engines, the first successful stage separation, and the first use of Cape Canaveral Air Force Station's Launch Complex 37

and an array of sensing and
evaluation equipment for
telemetry acquisition from
the ground.
By the end of April
1963, Pad 37-B had been
outfitted with a dummy
SA-5 vehicle and mechani-
cal support equipment tests
completed. There were

a number of routine prob-
lems, such as leaking liquid
oxygen lines, freezing liquid
oxygen vent valves, and
inoperative gauges. A modi-
fication of the baffles in the
S-1 stage liquid oxygen tank
was the only major change
required, but there was time
to accomplish this because

the SA-5 launch date had
been moved from August to
When the 562-ton
rocket launched at
11:25 a.m. EST Jan. 29, it
remained on the pedestal for
a seemingly endless three
seconds following ignition,
then began its slow, steady

climb skyward.
The Saturn vehicles all
carried an invaluable array of
visual instrumentation equip-
ment. The Block II series
continued the tradition that
began during Block I flights
with great attention given to
on-board television systems.
During the flight, eight
on-board motion picture
cameras photographed vari-
ous operations of the rocket
and a TV camera provided
real-time photographs of
separation and ignition of
the S-IV stage. The mo-
tion picture cameras were
ejected about 750 miles
The largest U.S. Air
Force Air Rescue Service
aerospace recovery deploy-
ment following a rocket
launch on the Atlantic
Missile Range was directed
toward recovering these
eight film cassettes.
The members of the Air
Force pararescue team were
highly trained and skilled in
the art of survival, first aid,
the use of scuba, and were
expert parachutists. Despite
adverse weather conditions
and rough seas, seven of
the eight cassettes were
The success of SA-5,
lofting its almost 40,000-
pound payload into orbit,
was heralded as placing
America one lap ahead of
the Soviet Union in the
space race.
The mission made the
history books for a number
of firsts. Not only was it the
first flight for the S-IV stage,
the first successful stage
separation in the Apollo
Program, and the first use of
guidance and control pack-
ages, it also was the first
orbital Saturn vehicle, the
first Saturn to use uprated
engines and the first suc-
cessful recovery of motion
picture camera pods.


Jan 23,2009

Page 7

Page 8SPACEPORT NEWS Jan 23 2009

Photos by NASA/Jim Grossmann

Discovery makes moves

Above, space shuttle
Discovery rolls out of
Kennedy Space Center's
Orbiter Processing
Facility to head to the
Vehicle Assembly Build-
ing (background). At
right, Discovery, atop the
mobile launcher platform
and crawler-transporter,
approaches the ramp to
Launch Pad 39A.

Looking up and ahead
Feb 4 LaunchNAFB Delta II, NOAA-N Prime, 5 22 a m EST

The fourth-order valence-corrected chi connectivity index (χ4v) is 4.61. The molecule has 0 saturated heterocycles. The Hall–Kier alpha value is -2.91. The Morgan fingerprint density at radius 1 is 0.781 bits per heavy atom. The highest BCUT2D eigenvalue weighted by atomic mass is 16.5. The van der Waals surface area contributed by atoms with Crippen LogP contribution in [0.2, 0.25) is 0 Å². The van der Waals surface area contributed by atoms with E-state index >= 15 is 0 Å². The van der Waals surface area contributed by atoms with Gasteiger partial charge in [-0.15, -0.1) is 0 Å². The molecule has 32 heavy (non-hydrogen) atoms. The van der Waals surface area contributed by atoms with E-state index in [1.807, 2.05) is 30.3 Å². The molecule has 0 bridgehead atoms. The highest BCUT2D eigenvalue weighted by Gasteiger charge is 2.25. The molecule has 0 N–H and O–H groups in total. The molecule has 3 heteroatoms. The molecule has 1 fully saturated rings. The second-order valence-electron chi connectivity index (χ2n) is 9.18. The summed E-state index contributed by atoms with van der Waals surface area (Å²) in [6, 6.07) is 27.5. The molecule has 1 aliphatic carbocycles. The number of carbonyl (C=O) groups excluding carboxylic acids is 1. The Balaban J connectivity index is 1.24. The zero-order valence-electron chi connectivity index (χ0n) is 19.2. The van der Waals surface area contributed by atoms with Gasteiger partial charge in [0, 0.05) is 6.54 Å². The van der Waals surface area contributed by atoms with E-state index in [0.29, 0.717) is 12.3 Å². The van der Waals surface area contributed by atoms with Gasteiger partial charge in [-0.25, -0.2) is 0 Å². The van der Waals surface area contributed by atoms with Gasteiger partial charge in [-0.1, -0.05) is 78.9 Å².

Target Feb 12 Launch/KSC Discovery, STS-119, 7 32 a m
Target Feb 23 LaunchNAFB Taurus XL, OCO, 4 50 a m
Scheduled for March 5 Launch/CCAFS Delta II, Kepler, 10 48 p m EST
March 7 KSC All-American Picnic, KARS Park I
April 24 Launch/CCAFS Atlas V, LRO/LCROSS, TBD
No earlier than April 28 Launch/CCAFS Delta IV, GOES-O, TBD
No earlier than May 5 LaunchNAFB Delta II, STSS-ATRR, TBD
Target May 12 Launch/KSC Atlantis, STS-125, 1 11 p m
Target May 15 Launch/KSC Endeavour, STS-127, 4 52 pm
Target July 11 Launch/KSC Ares I-X test flight/Launch Pad 39B, TBD
TargetAug 6 Launch/KSC Atlantis, STS-128, TBD
No earlier than Oct 1 LaunchNAFB Taurus, Glory, TBD
No earlier than Oct 8 Launch/CCAFS Atlas V, SDO, TBD
Target Nov 12 Launch/KSC Discovery, STS-129, TBD
Target Dec 10 Launch/KSC Endeavour, STS-130, TBD
Target Feb 11, 2010 Launch/KSC Atlantis, STS-131, TBD
Target April 8, 2010 Launch/KSC Discovery, STS-132, TBD
Target May 31, 2010 Launch/KSC Endeavour, STS-133, TBD

He should focus on the U.S. preeminence in
space and stress exploration goals for the U. S."
S Karen Thompson,
with NASA

"Get the new vehicles flying before we are forced
to fly someone else's crewed spacecraft."
Larry Geiger,
with ASRC Aerospace Corp.

'Focus on closing the gap of spaceflight. We can't
afford to be without our own crewed spacecraft.
David Ward.
with NASA

John F Kennedy Space Center

Wi Spaceport News

Spaceport News is an official publication of the Kennedy Space Center and
is published on alternate Fridays by External Relations in the interest of KSC civil
service and contractor employees.
Contributions are welcome and should be submitted threeweeks before publication
to the Media Services Branch, IMCS-440. E-mail submissions can be sent to
Managing editor . . . ........ .................... Candrea Thomas
Editor . . . . ....... ........................ Frank Ochoa-Gonzales
Copy editor . . . . ....... ........................ Rebecca Sprague
Editorial support provided by Abacus Technology Corp Writers Group
NASA at KSC is on the Internet at www nasa gov/kennedy
USGPO 733-049/600142

What aeronautics, science or space exploration
goal, or goals, would you like
President Barack Obama to focus on?

"We should get to the moon and go to Mars.
We seem to have lost sight of going beyond."
Jason Palmer,
with Delaware North Companies Inc.

"To decrease that gap between the shuttle and
the Ares programs. It's most important right now."
Robin Turner,
with Abacus Technology Corp.


Page 8

Jan 23,2009